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Hospital Healthcare Europe

Improving occupational health and safety information in the healthcare sector

Zinta Podniece
1 July, 2006  

Zinta Podniece
Project Manager

Hans-Horst Konkolewsky
Director
European Agency for Safety and Health at Work
Bilbao
Spain

Health and social work is one of the largest sectors in Europe. In 2002 it employed 16 million people, and between 1995 and 2002 it showed the second-largest increase in workforce (18%), with a steeper increase among women (20%) than men (14%).(1) While workers in the sector aim to preserve people’s health, they themselves often suffer from ill-health caused by their work. Around 35% of the workforce employed in the sector report that they feel their health is at risk because of work. The main risk factors and related health problems are well known and include musculoskeletal loads (ie, poor working postures, manual handling of patients), biological hazards, chemical substances (ie, disinfectants, anaesthetic gases and antibiotics), radiological hazards and psychosocial factors.(1,2,3)

The European Agency for Safety and Health at Work
The European Agency for Safety and Health at Work was set up by the EU to meet the increasing need for information in the field of safety and health at work. Its goal is to improve the lives of people at work by stimulating the flow of technical, scientific and economic information among all those involved in occupational safety and health (OSH) issues. The Agency has three key areas of activity:

  • Collecting information through national networks of designated experts and organisations.
  • Communicating information printed publications and campaigns through the internet.
  • Developing knowledge through the Agency’s information networks on significant occupational safety and health themes, including new and emerging risks.

Biological hazards
Healthcare workers can be at risk of exposure to biological hazards during direct patient intervention, handling and transporting samples, and dealing with sharps waste, laundry or other contaminated materials. The health and social work and public administration sectors account for the majority of cases of occupational hepatitis C (97%), hepatitis A (88%), tuberculosis (88%) and hepatitis B (60%).(3) All occupational groups in the healthcare sector are at risk from biological hazards – from nurses and anaesthetists to laboratory workers, cleaners and other support staff.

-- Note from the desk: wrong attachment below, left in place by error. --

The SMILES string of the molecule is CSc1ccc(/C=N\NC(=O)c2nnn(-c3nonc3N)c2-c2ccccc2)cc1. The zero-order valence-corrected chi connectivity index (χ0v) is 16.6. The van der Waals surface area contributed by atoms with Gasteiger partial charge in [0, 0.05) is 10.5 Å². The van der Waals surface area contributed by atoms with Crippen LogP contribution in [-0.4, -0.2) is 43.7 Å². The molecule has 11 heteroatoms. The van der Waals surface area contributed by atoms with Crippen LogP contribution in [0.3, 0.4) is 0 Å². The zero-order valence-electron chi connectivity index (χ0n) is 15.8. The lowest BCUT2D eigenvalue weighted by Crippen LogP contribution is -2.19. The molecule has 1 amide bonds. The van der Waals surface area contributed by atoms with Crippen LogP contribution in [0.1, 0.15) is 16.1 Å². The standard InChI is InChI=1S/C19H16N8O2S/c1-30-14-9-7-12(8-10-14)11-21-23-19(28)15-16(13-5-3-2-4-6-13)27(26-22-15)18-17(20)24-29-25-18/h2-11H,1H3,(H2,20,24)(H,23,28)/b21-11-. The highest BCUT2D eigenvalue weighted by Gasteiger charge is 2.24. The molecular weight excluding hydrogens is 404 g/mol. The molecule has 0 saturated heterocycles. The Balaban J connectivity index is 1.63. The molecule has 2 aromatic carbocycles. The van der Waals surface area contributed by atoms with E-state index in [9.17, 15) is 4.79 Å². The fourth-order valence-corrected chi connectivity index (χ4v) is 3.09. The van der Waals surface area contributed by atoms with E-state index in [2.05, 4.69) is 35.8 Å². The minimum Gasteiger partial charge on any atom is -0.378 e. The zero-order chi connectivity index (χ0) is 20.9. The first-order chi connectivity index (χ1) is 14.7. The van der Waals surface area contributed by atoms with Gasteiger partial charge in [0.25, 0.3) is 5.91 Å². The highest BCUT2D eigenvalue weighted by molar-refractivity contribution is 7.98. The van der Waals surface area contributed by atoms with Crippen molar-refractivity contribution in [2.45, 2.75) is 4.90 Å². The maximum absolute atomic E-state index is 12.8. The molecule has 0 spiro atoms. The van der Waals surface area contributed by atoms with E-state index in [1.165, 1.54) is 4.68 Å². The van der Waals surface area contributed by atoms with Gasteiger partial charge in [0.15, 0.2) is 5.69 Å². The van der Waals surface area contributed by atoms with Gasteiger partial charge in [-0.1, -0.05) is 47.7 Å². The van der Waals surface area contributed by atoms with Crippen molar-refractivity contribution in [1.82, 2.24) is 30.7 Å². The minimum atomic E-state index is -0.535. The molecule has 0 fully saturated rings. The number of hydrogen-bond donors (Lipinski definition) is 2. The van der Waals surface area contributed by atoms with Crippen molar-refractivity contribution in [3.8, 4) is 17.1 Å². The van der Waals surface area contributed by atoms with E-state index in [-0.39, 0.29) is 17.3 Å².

Risk assessment and effective health and safety management in healthcare are the keys to preventing and reducing workers’ exposure to biological hazards.(2,4) This includes:

  • Established health and safety management systems.
  • Risk assessment covering all the biological hazards present and identifying who could be harmed and how they could be harmed.
  • Reduction of risk to the workers by: elimination or substitution; exposure prevention and control; or worker consultation, information and training.
  • Providing health surveillance where appropriate.
  • Integration of OSH into other management processes (eg, purchasing and contract tendering).

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Needle injuries
Needlestick injuries can cause bloodborne infections, such as HIV or hepatitis B or C, to health workers. Therefore, it is essential to implement the following preventive measures:(2)

  • Eliminate the use of needles where safe and effective alternatives are available.
  • Implement the use of devices with safety features and evaluate their use to determine which are most effective and acceptable.